Privatization of Economic Development Stirs Controversy in Ohio

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July 11, 2011; Source: Bloomberg Businessweek | With joblessness hovering around 9 percent in the U.S. job growth is never far from our minds. Ohio Gov. John Kasich has decided to kick start his new economic development engine with a nonprofit job-creation board called JobsOhio. But the creation of the board has not been without controversy.

One board member, Mark Kvamme, has come under special scrutiny. His board appointment is his third administration job in six months. He most recently resigned from an interim post as job-creation director. Gov. Kasich initially appointed Kvamme as his development director, a Cabinet position, but was forced to remove him from the job amid legal questions regarding his California residency. The board picked him Monday as JobsOhio's chief investment officer.

This is one of several legal and legislative challenges that have faced JobsOhio “as the Kasich administration has sought to partially privatize the state's economic development functions,” according to the Associated Press.

Challengers filed suit over the creation of the board, claiming it violated seven sections of the Ohio Constitution. The litigation challenged the law championed by Kasich, a Republican, and signed Feb. 18 that “creates and lays out responsibilities for a line-up of a business executives chaired by the governor,” according to the AP.

State legislators also closed an apparent loophole in the JobsOhio bill that could have allowed panel members to take job-seeking trips paid for by corporations without having to report them to the public. According to the AP, before the loophole was closed “panel members could have excluded plane rides, dinners and hotel rooms that companies may offer to panelists as they seek to bring jobs to Ohio.”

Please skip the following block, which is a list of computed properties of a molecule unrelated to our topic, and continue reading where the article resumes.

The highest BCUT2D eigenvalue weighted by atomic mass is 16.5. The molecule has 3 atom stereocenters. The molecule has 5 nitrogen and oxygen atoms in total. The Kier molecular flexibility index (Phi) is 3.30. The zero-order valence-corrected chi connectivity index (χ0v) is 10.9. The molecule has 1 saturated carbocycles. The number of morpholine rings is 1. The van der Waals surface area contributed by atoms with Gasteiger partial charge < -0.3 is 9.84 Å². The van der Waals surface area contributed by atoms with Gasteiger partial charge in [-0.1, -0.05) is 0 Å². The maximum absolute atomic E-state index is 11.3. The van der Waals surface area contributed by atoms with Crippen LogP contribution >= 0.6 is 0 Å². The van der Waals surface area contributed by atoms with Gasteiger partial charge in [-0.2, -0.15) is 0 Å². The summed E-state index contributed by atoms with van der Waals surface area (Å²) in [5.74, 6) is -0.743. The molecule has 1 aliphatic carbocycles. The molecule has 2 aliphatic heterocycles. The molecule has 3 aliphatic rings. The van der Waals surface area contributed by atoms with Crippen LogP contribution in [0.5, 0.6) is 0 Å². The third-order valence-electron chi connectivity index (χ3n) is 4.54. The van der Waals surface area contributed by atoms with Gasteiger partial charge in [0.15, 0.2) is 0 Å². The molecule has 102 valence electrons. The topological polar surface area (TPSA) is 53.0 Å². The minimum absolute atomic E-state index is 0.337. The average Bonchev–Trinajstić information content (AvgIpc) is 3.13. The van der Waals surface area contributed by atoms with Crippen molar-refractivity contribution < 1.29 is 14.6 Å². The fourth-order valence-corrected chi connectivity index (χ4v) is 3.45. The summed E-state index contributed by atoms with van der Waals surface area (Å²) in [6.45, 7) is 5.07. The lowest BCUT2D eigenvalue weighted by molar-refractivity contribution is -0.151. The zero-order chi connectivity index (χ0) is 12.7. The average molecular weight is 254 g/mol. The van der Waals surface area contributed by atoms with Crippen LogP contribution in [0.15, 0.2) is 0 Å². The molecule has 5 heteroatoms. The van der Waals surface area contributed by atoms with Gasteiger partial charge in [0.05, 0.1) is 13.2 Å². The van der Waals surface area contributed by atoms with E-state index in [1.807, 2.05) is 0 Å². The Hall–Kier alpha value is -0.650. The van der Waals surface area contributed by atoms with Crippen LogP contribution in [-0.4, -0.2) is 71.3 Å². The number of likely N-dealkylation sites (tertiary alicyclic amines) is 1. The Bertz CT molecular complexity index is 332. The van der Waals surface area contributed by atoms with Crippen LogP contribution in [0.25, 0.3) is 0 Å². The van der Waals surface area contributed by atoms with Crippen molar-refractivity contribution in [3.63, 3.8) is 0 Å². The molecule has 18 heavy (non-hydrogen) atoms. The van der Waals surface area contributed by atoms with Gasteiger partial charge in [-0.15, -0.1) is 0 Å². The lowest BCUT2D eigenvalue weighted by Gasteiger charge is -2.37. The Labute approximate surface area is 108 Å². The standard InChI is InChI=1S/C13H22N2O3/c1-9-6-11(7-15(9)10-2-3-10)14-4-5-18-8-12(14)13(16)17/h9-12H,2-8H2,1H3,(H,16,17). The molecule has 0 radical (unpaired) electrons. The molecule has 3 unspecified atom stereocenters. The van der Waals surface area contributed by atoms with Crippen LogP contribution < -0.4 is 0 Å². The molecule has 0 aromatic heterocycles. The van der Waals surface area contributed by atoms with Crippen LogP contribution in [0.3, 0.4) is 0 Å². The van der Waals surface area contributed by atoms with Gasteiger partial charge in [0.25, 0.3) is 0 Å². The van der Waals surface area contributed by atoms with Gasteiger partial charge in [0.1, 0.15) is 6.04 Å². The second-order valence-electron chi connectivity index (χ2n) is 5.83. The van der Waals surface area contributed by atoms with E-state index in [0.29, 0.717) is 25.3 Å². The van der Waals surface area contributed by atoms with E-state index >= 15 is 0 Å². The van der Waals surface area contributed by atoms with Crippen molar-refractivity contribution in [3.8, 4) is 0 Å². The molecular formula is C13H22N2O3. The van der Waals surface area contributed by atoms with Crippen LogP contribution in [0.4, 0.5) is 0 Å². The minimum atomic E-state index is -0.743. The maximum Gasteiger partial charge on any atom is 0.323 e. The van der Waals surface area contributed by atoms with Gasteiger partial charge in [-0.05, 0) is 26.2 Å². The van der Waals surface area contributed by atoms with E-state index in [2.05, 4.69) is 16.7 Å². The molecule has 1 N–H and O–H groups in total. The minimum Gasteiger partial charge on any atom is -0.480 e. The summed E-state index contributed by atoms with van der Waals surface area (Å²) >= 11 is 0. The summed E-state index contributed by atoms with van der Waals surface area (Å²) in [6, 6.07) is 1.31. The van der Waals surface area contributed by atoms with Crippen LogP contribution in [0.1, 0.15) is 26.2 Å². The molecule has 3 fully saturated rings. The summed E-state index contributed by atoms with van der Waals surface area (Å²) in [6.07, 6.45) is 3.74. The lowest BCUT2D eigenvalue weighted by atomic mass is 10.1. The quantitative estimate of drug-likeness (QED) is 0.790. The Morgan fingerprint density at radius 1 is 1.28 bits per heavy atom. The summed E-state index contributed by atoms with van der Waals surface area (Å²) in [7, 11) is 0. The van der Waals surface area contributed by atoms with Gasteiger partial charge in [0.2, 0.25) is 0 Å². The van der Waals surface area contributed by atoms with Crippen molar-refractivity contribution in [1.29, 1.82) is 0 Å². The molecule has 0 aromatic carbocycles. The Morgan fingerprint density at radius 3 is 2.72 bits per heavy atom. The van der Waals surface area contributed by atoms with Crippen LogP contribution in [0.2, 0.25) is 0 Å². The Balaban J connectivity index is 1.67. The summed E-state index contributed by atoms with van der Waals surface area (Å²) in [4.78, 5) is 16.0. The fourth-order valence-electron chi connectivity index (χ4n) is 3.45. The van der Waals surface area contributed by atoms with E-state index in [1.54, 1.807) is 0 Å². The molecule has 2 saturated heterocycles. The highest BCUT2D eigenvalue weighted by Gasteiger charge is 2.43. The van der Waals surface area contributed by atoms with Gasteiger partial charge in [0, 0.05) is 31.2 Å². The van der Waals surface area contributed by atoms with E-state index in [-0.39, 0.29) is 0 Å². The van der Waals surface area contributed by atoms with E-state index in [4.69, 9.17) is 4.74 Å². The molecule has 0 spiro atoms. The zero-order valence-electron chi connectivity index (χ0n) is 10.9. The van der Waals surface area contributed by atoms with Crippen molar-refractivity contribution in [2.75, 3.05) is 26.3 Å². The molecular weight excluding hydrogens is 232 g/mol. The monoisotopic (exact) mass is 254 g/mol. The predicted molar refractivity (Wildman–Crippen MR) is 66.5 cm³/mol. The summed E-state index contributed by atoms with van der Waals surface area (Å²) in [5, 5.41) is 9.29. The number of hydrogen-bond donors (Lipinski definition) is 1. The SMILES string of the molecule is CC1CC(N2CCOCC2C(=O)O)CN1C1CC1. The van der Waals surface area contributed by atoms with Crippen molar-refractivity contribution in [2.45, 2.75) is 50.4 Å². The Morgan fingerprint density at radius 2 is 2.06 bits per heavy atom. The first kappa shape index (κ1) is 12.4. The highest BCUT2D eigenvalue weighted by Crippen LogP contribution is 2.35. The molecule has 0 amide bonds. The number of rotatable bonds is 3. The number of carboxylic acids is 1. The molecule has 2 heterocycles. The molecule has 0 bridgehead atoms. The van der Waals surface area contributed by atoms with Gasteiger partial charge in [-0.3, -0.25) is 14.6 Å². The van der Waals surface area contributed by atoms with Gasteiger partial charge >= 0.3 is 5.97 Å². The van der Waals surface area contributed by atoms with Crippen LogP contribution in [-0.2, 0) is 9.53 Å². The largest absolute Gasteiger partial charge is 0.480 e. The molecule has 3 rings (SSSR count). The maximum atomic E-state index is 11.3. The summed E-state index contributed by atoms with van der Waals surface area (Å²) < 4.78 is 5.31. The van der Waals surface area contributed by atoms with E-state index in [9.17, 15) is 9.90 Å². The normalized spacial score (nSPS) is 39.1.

If warning bells aren’t ringing yet, the JobsOhio legislation also broadly exempts the board from public records, open meetings, ethics, and collective bargaining law.

For his part, Gov. Kasich, is still high on JobsOhio. "This is great. We're off to a very, very good start," he said after formalizing the appointments. "They'll run it like any other board.” Now we can rest easy.—Aaron Lester

  • don viejo

    While many nonprofit leaders might disagree, I have alaways believed the best way to manage a private, nonprofit organization is to look like a private but act like a public. The Ohio model appears to have turned tis upside down by looking like a public but acting like a private, particularly when it comes to transparency.